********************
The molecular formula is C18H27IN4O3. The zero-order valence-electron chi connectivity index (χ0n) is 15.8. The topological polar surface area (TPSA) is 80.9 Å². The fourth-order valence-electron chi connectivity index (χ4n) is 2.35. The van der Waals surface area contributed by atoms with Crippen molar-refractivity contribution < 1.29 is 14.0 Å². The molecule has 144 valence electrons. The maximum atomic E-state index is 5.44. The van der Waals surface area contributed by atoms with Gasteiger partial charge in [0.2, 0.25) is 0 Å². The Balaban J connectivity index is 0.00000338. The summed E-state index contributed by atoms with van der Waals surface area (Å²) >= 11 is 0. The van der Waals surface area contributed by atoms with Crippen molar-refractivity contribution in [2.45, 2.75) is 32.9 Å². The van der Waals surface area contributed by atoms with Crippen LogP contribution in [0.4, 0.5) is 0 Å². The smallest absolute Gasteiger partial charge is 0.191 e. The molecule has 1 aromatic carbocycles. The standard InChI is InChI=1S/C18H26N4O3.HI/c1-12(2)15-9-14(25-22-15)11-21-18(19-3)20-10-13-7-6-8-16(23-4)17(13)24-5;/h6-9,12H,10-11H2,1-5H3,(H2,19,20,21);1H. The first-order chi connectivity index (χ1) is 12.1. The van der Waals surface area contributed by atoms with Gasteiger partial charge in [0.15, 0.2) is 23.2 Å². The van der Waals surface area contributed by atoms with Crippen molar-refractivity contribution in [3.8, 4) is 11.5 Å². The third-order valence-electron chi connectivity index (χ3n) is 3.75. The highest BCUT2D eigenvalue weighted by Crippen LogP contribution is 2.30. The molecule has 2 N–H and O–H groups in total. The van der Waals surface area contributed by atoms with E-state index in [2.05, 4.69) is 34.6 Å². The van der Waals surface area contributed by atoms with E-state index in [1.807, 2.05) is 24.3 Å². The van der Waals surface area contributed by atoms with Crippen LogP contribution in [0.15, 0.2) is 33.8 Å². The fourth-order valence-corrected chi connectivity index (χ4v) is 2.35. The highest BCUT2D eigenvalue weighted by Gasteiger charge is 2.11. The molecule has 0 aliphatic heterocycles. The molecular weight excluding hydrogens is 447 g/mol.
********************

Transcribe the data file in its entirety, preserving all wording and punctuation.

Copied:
The molecular formula is C18H27IN4O3. The zero-order valence-electron chi connectivity index (χ0n) is 15.8. The topological polar surface area (TPSA) is 80.9 Å². The fourth-order valence-electron chi connectivity index (χ4n) is 2.35. The van der Waals surface area contributed by atoms with Crippen molar-refractivity contribution < 1.29 is 14.0 Å². The molecule has 144 valence electrons. The maximum atomic E-state index is 5.44. The van der Waals surface area contributed by atoms with Gasteiger partial charge in [0.2, 0.25) is 0 Å². The Balaban J connectivity index is 0.00000338. The summed E-state index contributed by atoms with van der Waals surface area (Å²) >= 11 is 0. The van der Waals surface area contributed by atoms with Crippen molar-refractivity contribution in [2.45, 2.75) is 32.9 Å². The van der Waals surface area contributed by atoms with Crippen LogP contribution in [0.4, 0.5) is 0 Å². The smallest absolute Gasteiger partial charge is 0.191 e. The molecule has 1 aromatic carbocycles. The standard InChI is InChI=1S/C18H26N4O3.HI/c1-12(2)15-9-14(25-22-15)11-21-18(19-3)20-10-13-7-6-8-16(23-4)17(13)24-5;/h6-9,12H,10-11H2,1-5H3,(H2,19,20,21);1H. The first-order chi connectivity index (χ1) is 12.1. The van der Waals surface area contributed by atoms with Gasteiger partial charge in [0.15, 0.2) is 23.2 Å². The van der Waals surface area contributed by atoms with Crippen molar-refractivity contribution in [3.8, 4) is 11.5 Å². The third-order valence-electron chi connectivity index (χ3n) is 3.75. The highest BCUT2D eigenvalue weighted by Crippen LogP contribution is 2.30. The molecule has 2 N–H and O–H groups in total. The van der Waals surface area contributed by atoms with E-state index in [2.05, 4.69) is 34.6 Å². The van der Waals surface area contributed by atoms with E-state index in [1.807, 2.05) is 24.3 Å². The van der Waals surface area contributed by atoms with Crippen LogP contribution in [0.15, 0.2) is 33.8 Å². The fourth-order valence-corrected chi connectivity index (χ4v) is 2.35. The highest BCUT2D eigenvalue weighted by Gasteiger charge is 2.11. The molecule has 0 aliphatic heterocycles. The molecular weight excluding hydrogens is 447 g/mol.